You have shown your intent to struggle; a buffoon you indeed are. I find sorrowful how justice must come for one with a fool's obstinance. No less, the decree is cast; the sentence decided.


Not quite the retraction Simon would've preferred, but still a triumph. However, the back and forth left him agitated. He had more to say, both to save face and preempt inquiry. After a deep breath to focus, he began to compose his final reply.

Halfway through his response, the commenter posted again:


Cease your thrashing phalanges and gaze beyond your walls.


Belloi stared at the screen for a minute, dumbfounded. The message caused a fidgetiness in him, a conflict between unconscious curiosity and conscious will. The words had one meaning, this he knew. But knowing didn't cure his hesitance, his wary need for confirmation. With muscles tensed, he twisted toward the window behind him. A grimace crossed his face as he saw the unmistakable glow of the house's motion-activated floodlights against the pitch blackness of night.

In a state of trepidation, Simon pulled himself from the comfort of his chair and approached the window; each rigid step accompanied by a deep breath. Eight breaths later he looked through the glass.

What he saw forced his brow to knit and eyes to widen.

Amidst the field of light, an odd form dragged itself toward the house. The distance made discerning the specifics of what he saw difficult, but the appearance troubled him no less. While human in general shape, the gangly limbs and peculiar contortions of the body screamed of the figure's inhumanity. As did the hideous, moist sheen that gave the hide a luminescent quality, which made assessment of finer details impossible.

Simon followed the approach of this creature, mouth agape. His mind darted as uncertainty and panic took control. And yet, he didn't move from the spot until the entity neared the front door.

Back to his senses, he rushed to his desk and retrieved his cell phone. He knew, given the situation, he'd have a use for the device. A quick check revealed the phone to be near fully charged—a minor relief. Slipping the phone into his pocket, he dashed from the room.

Just as the front door cracked loud and flung open.

Facial muscles tight, he looked over the half wall railing and down into the foyer, in time to watch the monstrosity's unsteady gait bring it inside. The further into the vestibule the invader came, the weaker its phosphorescent glow became. A glow he wished had remained.

The diminished shell of light offered sight to the apparition's bark-like flesh—twisted and gnarled. Grooves and uneven notches formed by the knots littered the torso, which grew thicker toward the head. The scalp, as knotted and irregular as the rest of the hide, made Simon's stomach churn. Audibly.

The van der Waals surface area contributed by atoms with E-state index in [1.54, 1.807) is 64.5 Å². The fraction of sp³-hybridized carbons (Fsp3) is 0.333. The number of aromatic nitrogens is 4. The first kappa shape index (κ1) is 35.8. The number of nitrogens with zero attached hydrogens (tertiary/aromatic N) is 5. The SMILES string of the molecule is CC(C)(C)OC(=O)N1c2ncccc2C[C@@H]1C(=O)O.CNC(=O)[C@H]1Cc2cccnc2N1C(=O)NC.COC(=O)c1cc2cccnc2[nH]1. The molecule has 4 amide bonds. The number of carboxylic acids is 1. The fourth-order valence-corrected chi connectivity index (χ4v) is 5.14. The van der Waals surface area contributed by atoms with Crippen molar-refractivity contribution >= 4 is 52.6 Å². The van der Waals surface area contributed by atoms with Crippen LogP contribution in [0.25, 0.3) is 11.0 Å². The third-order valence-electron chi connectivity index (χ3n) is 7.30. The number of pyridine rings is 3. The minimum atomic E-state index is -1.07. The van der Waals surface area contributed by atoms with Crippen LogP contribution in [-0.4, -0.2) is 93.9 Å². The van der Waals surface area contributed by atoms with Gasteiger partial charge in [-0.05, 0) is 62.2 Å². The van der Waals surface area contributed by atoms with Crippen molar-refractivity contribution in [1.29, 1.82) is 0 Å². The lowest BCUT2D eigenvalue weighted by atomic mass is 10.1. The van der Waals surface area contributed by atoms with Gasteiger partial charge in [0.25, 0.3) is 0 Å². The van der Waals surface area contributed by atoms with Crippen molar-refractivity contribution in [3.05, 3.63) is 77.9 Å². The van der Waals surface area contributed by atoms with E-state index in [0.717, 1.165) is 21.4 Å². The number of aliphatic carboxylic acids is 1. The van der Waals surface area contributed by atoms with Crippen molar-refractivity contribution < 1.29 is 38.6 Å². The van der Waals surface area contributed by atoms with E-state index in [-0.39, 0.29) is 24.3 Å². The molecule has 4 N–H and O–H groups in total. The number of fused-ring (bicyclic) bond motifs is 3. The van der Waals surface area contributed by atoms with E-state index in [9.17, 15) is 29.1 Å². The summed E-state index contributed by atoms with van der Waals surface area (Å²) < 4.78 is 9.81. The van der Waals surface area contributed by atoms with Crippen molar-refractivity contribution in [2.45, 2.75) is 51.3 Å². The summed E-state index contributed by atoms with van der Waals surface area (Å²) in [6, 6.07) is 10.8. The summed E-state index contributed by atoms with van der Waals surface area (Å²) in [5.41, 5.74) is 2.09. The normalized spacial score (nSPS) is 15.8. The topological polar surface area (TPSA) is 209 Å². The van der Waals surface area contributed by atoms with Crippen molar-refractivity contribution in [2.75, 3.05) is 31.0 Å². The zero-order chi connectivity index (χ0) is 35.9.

Audibly enough to be heard by the intruder, whose head tilted back. As the air left Simon's lungs in a ragged exhalation, he stumbled back. For a split second, he caught sight of what could be described as the demon's "face." A grotesque mass of knotted lumps, save for the "forehead" region where six holes, arranged in the shape of an upside-down U, resided. Unlike the rest of the body, no sign of light existed within these cavities.

He hurried to collect himself, convinced the tree-like entity had seen him. Crouched low, he hugged the half wall and started through the landing. With the stairs unavailable, he'd have to try a sneakier option. A riskier option. If done right, he'd have a chance to slip downstairs and flee.

If done wrong, however, he didn't want to consider.

So along he crept, his destination the open door in the corner: the second-floor bathroom. The eerie silence brought the frantic beat of his heart to his ears and made him tense. The monstrosity should've started toward the second floor by now, why couldn't he hear it? As he listened with greater care, a loud bang and crack sounded from the stairwell, making both him and his heart jump.

Uncertain as to what happened, he scurried from the half wall and into the bathroom.

Pressed against the wall, out of sight from the landing, Simon pulled the phone out and unlocked it. The light from the screen caused him to jerk, both in surprise and to hide the illumination. After two haggard breaths, he fumbled his way to the dial screen and proceeded to stare. Aware of the noise he'd make with the call, he tilted his head to look from the lavatory.

Darkness and the faint illumination of the monitors in his office greeted his eyes, while a faint, wretched odor teased his nose. No dim glow, no indication he recognized; a chance, if he ever saw one. So, he turned back to the phone and dialed 911.

The phone rang, and rang, and rang, but never connected.

"Come on you damn thing, connect already," Simon murmured in a panic. He didn't know the hideous invader's location but knew it came for him.

In frustration, he ended the call and tried again—all while the faint odor, similar to rot covered by an oak-scented air freshener, grew ever more pungent. With an indistinguishable grumble, he turned back to peek around the corner again.